Manufacturing takes shape in digital dimension

Manufacturers that shift IT thinking to a new, real-time enterprise data strategy – with IoT, analytics and AI at the core – will be the ones that rise above their competitors, says Ravi Krishnamoorthi, head of Manufacturing and Automotive Solutions at Fujitsu in EMEIA

The global manufacturing industry is undergoing unprecedented transformation; new technologies are completely disrupting the way in which manufacturers operate. As a result, it’s increasingly important for businesses to improve productivity and increase efficiency across the entire value chain. To do this, businesses need the right data insights at the right time to achieve the greatest advances in manufacturing.

This is where digital transformation becomes critical: new innovations from IoT and AI, to Blockchain and advanced analytics must become the foundation of the manufacturing sector of the future. This is key to revolutionising relationships with partners, suppliers and, ultimately, customers.

So how exactly can technology help the industry adapt to the current disruption?

The factory has evolved

The factory has changed drastically over the last 200 years, but even more so recently. It is no longer simply a box where you make things; the vast amount of data that is now available has made it so much more complex.

Indeed, the factory of today goes beyond the warehouse: it is now a seamless flow of data and processes that go from the field or quarry straight through to the consumer’s home. This, in turn, has created limitless possibilities that manufacturers must address this year. One of the outcomes of the unconstrained factory is that manufacturers are much more focused on the end user. With this comes a greater focus on creating insights; manufacturers now have the opportunity to grow their business by conveying data to the end user via a feedback loop. By intelligently connecting data, businesses can adjust supply lines far more dynamically, react faster to changes in the market, deliver tailored products, sidestep problems with stockpiling and safeguard themselves better from supply chain failures.

As communication with the consumer is now the focus for businesses, they need to stop thinking the factories end at their gates and instead, think through to the end of the value chain. If manufacturers can do this, the benefits of technology will go far beyond the factory floor. The beauty of digital technologies is that they enable manufacturers to capture the power of data and feed it back into the entire set of processes and relationships so that it can boost efficiency, productivity, cost-savings, and customer relationships and loyalty.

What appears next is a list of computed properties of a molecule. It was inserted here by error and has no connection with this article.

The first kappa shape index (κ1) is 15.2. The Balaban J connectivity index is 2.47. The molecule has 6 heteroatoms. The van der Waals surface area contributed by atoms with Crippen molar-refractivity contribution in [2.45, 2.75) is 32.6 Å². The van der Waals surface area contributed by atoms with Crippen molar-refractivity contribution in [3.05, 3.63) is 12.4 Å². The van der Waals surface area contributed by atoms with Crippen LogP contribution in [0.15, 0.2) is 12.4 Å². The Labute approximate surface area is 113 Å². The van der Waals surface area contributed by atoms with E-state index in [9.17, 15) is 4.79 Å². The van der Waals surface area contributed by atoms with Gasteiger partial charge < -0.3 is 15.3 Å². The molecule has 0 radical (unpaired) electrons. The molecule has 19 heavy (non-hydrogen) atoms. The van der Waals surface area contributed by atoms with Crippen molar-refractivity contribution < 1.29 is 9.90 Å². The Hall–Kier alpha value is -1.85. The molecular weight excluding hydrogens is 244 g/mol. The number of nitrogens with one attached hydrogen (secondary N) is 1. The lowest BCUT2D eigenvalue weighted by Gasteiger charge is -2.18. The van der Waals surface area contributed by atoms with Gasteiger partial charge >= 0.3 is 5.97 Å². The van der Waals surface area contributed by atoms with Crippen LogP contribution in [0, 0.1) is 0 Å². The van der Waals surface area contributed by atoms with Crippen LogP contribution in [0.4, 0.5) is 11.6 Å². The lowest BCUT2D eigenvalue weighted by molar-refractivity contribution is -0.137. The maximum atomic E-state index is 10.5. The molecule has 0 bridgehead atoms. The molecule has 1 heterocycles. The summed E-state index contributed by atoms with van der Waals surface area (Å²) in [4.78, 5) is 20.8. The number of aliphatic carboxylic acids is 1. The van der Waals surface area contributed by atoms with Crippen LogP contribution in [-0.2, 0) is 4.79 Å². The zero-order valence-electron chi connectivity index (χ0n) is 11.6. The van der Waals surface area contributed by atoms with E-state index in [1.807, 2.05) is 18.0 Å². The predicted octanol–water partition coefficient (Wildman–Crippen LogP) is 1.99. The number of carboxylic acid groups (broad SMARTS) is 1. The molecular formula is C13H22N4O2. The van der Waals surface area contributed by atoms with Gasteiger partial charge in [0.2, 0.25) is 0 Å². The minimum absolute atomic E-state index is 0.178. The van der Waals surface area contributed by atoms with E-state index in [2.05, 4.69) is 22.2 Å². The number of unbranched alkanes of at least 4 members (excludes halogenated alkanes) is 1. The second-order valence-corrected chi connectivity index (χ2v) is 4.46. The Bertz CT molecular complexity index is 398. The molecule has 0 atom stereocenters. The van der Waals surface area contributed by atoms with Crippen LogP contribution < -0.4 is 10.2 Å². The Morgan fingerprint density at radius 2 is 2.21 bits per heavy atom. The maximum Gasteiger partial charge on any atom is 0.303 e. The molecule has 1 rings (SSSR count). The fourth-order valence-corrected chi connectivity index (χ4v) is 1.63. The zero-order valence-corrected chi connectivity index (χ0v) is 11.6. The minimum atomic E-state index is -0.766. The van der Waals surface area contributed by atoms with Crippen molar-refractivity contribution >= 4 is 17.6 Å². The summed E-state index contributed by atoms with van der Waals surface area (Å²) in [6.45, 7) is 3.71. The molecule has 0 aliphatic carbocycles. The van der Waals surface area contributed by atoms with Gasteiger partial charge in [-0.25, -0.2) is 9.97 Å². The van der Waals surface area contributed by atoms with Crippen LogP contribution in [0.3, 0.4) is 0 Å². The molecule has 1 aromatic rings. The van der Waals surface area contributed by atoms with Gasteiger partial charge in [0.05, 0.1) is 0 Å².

Data will create an entirely new way of pricing

You only have to look at the enormous value created by Facebook to understand that data is powerful stuff. In the manufacturing sector, there is similarly dramatic potential. Data has the ability to create new business models, stay ahead of market trends, and anticipate customers’ needs before they’re even conscious of them… The list goes on.

The most important outcome of all this data is that businesses are now able to reap the rewards of servitisation. Servitisation uses new technologies such as the Internet of Things (IoT) to ensure that engineers are alerted to any technical problems before they actually occur.

This is a signal towards where Industry 4.0 will take us – with data at its core. In 2019, the servitisation model will finally reach the mainstream; the result of this will be that manufacturers will refocus pricing on the outcome, not the product.

Image credit: ipopba via istock

Digital has made things uncomfortable for many manufacturers, but the sharing model is taking this discomfort and delivering value. For example, look at jet engines. Currently, if a company wishes to buy a jet engine, they have to pay all the money flat out. What servitisation has enabled businesses to do is to adopt an ‘As a service’ approach, where they need not pay for the whole engine. Rather, the amount they pay will depend on how long the engine is in the air – as this data now becomes measurable.

The same process is happening within automotive manufacturing, which has disrupted the traditional third-party dealership in the motor trade. Author and economist Jeremy Rifkin predicted that in 25 years, “car sharing will be the norm and car ownership an anomaly”. As a result, the way in which manufacturers are leveraging data is changing too.

How to approach your data in 2019

Previously, businesses had to build a data warehousing capability, where historical data was used to answer the questions to support strategical decisions. However, in 2019, that will no longer be a differentiating factor. To adapt, businesses must approach their data in two ways.

Firstly, manufacturers must leverage the real-time data at their fingertips. Having insights into what is happening now, rather than analysing averages from the last 12 months, presents the opportunity to derive higher value from data and to make more informed, realistic decisions.

The second difference for businesses is that the initial problem or question isn’t immediately obvious. It is by examining the real-time data that you can discover your point of difference, and you can ask the right questions. By doing this, manufacturers can improve their process, price and margin; and they can do this at speed.

The manufacturers that can meet both these requirements, shift IT thinking to a new, real-time enterprise data strategy, with IoT, analytics and AI at the core, will be the ones that are lifted above their competitors.